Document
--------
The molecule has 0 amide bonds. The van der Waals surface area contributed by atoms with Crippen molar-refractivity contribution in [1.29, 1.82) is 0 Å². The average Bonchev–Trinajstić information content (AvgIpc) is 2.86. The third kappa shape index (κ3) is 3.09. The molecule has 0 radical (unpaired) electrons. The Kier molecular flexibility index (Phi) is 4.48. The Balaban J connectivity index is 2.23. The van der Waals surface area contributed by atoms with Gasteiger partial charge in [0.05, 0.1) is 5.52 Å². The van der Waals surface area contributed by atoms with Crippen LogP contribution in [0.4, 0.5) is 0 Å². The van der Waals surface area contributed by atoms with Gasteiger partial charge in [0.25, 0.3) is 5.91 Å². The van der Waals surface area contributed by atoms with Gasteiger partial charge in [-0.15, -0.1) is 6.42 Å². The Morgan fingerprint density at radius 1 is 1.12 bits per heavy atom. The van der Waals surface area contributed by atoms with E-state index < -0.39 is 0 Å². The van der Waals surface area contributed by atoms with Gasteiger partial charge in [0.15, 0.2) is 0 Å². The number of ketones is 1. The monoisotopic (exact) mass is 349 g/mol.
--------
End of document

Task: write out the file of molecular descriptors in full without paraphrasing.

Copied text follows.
The molecule has 0 amide bonds. The van der Waals surface area contributed by atoms with Crippen molar-refractivity contribution in [1.29, 1.82) is 0 Å². The average Bonchev–Trinajstić information content (AvgIpc) is 2.86. The third kappa shape index (κ3) is 3.09. The molecule has 0 radical (unpaired) electrons. The Kier molecular flexibility index (Phi) is 4.48. The Balaban J connectivity index is 2.23. The van der Waals surface area contributed by atoms with Gasteiger partial charge in [0.05, 0.1) is 5.52 Å². The van der Waals surface area contributed by atoms with Crippen LogP contribution in [0.4, 0.5) is 0 Å². The van der Waals surface area contributed by atoms with Gasteiger partial charge in [0.25, 0.3) is 5.91 Å². The van der Waals surface area contributed by atoms with Gasteiger partial charge in [-0.15, -0.1) is 6.42 Å². The Morgan fingerprint density at radius 1 is 1.12 bits per heavy atom. The van der Waals surface area contributed by atoms with E-state index < -0.39 is 0 Å². The van der Waals surface area contributed by atoms with Gasteiger partial charge in [0.15, 0.2) is 0 Å². The number of ketones is 1. The monoisotopic (exact) mass is 349 g/mol.